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Kuwait: Tweep “Carols” Sentenced to 5 Years in Jail for Insulting the
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Today’s Harvest Wednesday 12
December 2018

Cairo: 18 January, 2016

Today’s Harvest Tuesday 11
December 2018

The Arabic Network for Human Rights Information (ANHRI)

Today’s Harvest Monday 10
December 2018

condemned the verdict returned by the Kuwaiti Criminal Court today,
January 18, to imprison a tweep named “Awad Al-Mutairi” (aka:
Carlos) for 5 years with labor over the charges of “insulting the
Emir” and Saudi Arabia through writing abusive tweets in the
aftermath of the death of King Abdullah bin Abdulaziz.
On January 24, 2015, large numbers of security forces stormed the house of Abdulaziz Al-Mutairi and inspected it; causing dismay
among the family members. Then, the forces detained his brother “Ahmed” for 10 hours, pressurizing him into speaking out about
Abdulaziz’s whereabouts. On January 26, 2015, Abdullaziz was arrested for posting a tweet about the death of Saudi King Abdullah
bin Abdulaziz on a Twitter parody account called “Carols”. The Kuwaiti authorities saw the tweet posing a danger to Kuwait
concerning severing ties with a brotherly country (Saudi Arabia).

After prolonged pretrial deten
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Al-Mutairi was subjected to torture during his detention at the state security service’s building, according his lawyer’s statements to
the media. The public prosecution accused him of harming the national interests of the country and insulting the late king Abdullah.
The criminal court released him on March 15, 2015 on bail of 3000 Dinars. Throughout the hearings, the court heard the testimony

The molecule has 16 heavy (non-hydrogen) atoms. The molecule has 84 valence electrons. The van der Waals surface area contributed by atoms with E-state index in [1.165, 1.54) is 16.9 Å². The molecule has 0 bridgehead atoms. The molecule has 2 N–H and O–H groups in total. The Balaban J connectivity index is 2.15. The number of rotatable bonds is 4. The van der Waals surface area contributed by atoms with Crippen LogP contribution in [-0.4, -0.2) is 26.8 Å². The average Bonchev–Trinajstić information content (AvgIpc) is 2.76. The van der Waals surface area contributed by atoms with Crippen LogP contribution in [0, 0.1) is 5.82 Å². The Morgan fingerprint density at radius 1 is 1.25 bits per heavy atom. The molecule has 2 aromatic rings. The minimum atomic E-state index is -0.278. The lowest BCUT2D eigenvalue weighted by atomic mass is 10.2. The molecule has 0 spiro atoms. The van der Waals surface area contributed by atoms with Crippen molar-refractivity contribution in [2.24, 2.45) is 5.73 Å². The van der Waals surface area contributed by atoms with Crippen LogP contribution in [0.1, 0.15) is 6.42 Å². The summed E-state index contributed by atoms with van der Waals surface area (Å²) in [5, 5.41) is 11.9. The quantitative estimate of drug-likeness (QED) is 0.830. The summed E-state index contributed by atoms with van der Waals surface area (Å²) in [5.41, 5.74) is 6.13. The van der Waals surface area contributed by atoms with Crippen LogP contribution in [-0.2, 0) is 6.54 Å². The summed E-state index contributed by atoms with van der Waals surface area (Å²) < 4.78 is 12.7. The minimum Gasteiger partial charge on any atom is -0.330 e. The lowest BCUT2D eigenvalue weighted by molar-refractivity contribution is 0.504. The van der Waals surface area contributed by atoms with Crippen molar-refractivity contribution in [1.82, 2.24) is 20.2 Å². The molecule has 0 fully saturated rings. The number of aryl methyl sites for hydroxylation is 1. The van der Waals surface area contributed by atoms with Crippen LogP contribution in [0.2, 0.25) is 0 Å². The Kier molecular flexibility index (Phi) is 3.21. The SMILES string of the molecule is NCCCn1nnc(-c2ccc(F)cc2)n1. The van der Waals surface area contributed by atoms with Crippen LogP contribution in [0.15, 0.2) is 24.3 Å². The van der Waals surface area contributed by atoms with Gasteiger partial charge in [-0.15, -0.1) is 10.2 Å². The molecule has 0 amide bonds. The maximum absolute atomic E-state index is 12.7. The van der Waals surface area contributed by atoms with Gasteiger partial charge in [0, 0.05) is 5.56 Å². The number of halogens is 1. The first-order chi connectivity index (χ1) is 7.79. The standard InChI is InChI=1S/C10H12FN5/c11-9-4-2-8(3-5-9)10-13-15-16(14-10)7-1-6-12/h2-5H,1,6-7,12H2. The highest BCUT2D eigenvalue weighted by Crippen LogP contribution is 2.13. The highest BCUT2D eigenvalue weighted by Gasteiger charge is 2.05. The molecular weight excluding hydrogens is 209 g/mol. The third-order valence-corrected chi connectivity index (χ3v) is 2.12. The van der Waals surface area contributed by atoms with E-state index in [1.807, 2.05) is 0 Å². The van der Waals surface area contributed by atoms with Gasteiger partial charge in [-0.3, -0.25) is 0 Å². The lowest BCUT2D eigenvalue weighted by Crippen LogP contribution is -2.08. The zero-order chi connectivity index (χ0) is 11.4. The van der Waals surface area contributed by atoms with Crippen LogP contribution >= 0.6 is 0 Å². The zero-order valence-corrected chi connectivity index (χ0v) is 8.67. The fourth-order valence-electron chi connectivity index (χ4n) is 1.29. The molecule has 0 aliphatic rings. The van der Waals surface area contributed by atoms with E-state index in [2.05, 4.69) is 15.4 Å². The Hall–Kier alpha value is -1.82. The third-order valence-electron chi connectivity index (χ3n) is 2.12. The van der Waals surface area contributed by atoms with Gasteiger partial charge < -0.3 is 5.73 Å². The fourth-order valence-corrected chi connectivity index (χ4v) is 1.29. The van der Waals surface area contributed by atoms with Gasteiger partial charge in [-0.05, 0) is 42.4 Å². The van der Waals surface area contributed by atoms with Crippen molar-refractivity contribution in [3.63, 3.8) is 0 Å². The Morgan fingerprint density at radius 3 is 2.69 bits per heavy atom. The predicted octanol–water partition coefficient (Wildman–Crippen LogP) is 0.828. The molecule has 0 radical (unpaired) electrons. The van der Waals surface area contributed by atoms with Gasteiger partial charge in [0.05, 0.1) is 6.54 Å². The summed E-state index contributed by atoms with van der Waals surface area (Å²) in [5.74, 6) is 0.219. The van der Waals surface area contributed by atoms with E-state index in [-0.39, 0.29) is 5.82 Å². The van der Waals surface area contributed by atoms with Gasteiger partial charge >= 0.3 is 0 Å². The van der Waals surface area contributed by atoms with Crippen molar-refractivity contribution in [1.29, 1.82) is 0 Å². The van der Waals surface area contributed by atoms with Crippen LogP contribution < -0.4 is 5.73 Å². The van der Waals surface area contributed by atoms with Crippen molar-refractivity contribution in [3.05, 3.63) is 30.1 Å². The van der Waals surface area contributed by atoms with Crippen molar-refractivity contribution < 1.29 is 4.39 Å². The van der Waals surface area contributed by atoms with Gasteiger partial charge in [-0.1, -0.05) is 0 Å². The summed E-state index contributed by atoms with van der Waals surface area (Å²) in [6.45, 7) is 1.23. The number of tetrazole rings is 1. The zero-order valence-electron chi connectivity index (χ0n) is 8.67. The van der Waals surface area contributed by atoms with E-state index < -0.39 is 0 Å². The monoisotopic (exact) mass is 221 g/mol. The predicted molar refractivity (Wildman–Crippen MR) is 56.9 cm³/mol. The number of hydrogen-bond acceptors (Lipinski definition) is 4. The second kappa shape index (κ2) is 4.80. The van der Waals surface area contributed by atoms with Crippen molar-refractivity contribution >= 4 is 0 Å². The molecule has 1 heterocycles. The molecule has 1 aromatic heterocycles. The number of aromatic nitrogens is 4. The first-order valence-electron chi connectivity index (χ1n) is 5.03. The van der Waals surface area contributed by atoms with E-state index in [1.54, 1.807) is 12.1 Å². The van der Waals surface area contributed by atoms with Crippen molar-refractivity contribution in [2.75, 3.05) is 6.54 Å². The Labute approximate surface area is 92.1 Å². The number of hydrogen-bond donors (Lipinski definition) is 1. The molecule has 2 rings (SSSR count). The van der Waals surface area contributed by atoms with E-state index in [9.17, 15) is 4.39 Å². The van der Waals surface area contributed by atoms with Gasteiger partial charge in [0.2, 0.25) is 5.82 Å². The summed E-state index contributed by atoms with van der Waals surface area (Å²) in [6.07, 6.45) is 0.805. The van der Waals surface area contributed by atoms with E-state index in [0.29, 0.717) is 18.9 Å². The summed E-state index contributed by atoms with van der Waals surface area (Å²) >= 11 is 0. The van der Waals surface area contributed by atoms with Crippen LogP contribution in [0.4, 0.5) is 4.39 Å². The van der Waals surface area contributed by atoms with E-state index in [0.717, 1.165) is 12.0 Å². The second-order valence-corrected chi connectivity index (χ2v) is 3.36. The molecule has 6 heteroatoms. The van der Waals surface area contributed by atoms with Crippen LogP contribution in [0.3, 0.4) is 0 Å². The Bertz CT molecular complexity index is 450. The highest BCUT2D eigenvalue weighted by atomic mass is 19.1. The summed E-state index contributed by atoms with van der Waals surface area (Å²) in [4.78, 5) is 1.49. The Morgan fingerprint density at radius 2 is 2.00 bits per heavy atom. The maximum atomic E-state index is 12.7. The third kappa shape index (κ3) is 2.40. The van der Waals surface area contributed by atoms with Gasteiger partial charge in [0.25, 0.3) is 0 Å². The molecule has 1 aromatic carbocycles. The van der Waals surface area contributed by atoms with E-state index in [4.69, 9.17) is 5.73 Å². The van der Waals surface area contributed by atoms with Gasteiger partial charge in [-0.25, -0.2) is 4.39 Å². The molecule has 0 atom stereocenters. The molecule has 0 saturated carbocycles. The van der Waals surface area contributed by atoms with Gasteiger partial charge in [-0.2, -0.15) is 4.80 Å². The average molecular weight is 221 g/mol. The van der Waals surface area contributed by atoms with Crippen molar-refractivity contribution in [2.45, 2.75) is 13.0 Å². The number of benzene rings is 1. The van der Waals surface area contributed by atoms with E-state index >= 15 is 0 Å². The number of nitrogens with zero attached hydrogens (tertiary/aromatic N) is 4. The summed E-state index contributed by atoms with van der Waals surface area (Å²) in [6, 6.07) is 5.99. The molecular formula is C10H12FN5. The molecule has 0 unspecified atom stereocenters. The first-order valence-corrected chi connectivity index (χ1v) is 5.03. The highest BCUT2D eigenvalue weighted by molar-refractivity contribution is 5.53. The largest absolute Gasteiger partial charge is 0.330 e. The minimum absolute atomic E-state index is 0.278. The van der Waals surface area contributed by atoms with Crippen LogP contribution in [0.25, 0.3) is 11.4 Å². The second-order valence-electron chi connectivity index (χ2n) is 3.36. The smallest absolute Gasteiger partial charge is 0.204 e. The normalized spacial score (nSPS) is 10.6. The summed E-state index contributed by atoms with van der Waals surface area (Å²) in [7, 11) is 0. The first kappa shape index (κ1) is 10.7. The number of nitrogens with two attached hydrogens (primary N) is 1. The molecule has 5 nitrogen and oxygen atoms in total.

of a state security officer, who confirmed that Abdullaziz is the owner of this parody account. In the meantime, Abdullaziz denied
that testimony.
Noteworthy, the Kuwaiti authorities has passed the law no. 63 of 2015, a new law for the cybercrimes. It came into effect on
January 12, 2016, while the National Assembly approved it on the 16th o June 2015. The law is drafted to give the authorities a
broader legal space to narrow down the Kuwaiti citizens’ rights to freedom of expression, to prosecute dissidents, activists,
journalists and others; using vague explanations of the moral motives and requirements of the national security. The new law also
contradicts the international law that requires clarity and accuracy in connection with defining crimes. In addition, this new law 
breaches the UN decision on the promotion and protection of human rights, and their use on the Internet that was issued in 2014. on
the other hand, some Kuwaiti entities proclaimed their refusal of it, deeming it a new repressive and anti-freedoms law, particularly
freedom of opinion and expression under the cover of anti-cybercrime law.

“2 ‫ء‬

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…‫ء‬

‫نأ‬

“The judgment passed today violates the Universal Declaration of Human Rights and the international conventions on freedom of
opinion and expression. This verdict comes under a state of crackdown on the limited space for freedom of expression, by the
repressive Kuwaiti authorities, under several claims including fighting terrorism, protecting ties with a friendly country, or insulting
the Emir. All these claims are used to justify the repression against dissidents and violations of freedom of expression and opinion,”
ANHRI said.
Kuwaiti authorities should abandon the prosecution of tweeps and political opponents over vague claims, and stop the continual
hostility against the right to freedom of opinion, expression and thought, ANHRI demands.
 
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